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In JoVE (1)
Other Publications (12)
- Current Opinion in Biotechnology
- Langmuir : the ACS Journal of Surfaces and Colloids
- Synthetic Metals
- Methods in Cell Biology
- Pflügers Archiv : European Journal of Physiology
- Langmuir : the ACS Journal of Surfaces and Colloids
- Environmental Science & Technology
- Wiley Interdisciplinary Reviews. Nanomedicine and Nanobiotechnology
- Applied and Environmental Microbiology
- Acta Biomaterialia
- International Journal of Antimicrobial Agents
- Acta Biomaterialia
Articles by David P. Allison in JoVE
Bacterial Immobilization for Imaging by Atomic Force Microscopy
David P. Allison1,2, Claretta J. Sullivan3, Ninell Pollas Mortensen1,2, Scott T. Retterer1,4, Mitchel Doktycz1,4
1Biological and Nanoscale Systems Group, Biosciences Division, Oak Ridge National Laboratory, 2Department of Biochemistry and Cellular and Molecular Biology, University of Tennessee, 3Department of Surgery, Eastern Virginia Medical School, 4Center for Nanophase Materials Sciences Division, Oak Ridge National Laboratory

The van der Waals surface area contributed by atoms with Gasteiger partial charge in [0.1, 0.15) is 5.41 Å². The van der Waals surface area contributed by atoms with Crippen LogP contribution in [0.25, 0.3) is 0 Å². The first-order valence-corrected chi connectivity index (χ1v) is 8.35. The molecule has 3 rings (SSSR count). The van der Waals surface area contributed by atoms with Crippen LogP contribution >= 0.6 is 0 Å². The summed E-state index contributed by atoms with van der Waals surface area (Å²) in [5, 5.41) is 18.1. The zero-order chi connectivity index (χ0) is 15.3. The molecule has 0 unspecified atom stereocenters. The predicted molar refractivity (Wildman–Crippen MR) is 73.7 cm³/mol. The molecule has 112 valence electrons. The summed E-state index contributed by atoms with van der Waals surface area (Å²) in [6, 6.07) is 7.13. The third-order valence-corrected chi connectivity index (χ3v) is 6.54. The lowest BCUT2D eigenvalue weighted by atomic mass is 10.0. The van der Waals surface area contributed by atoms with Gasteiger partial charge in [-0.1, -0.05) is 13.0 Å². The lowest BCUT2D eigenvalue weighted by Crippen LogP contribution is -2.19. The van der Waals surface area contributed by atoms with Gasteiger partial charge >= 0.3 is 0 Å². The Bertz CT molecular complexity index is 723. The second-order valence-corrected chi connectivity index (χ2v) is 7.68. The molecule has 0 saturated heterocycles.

Live Gram-negative and Gram-positive bacteria can be immobilized on gelatin-coated mica and imaged in liquid using Atomic Force Microscopy (AFM).
Other articles by David P. Allison on PubMed
Current Opinion in Biotechnology. Feb, 2002 | Pubmed ID: 11849957
The atomic force microscope (AFM) is a surface-sensitive instrument capable of imaging biological samples at nanometer resolution in all environments including liquids. The sensitivity of the AFM cantilever, to forces in the pico Newton range, has been exploited to measure breakaway forces between biomolecules and to measure folding-unfolding forces within single proteins. By attaching specific antibodies to cantilevers the simultaneous imaging of target antigens and identification of antigen-antibody interactions have been demonstrated.
Langmuir : the ACS Journal of Surfaces and Colloids. Sep, 2004 | Pubmed ID: 15379457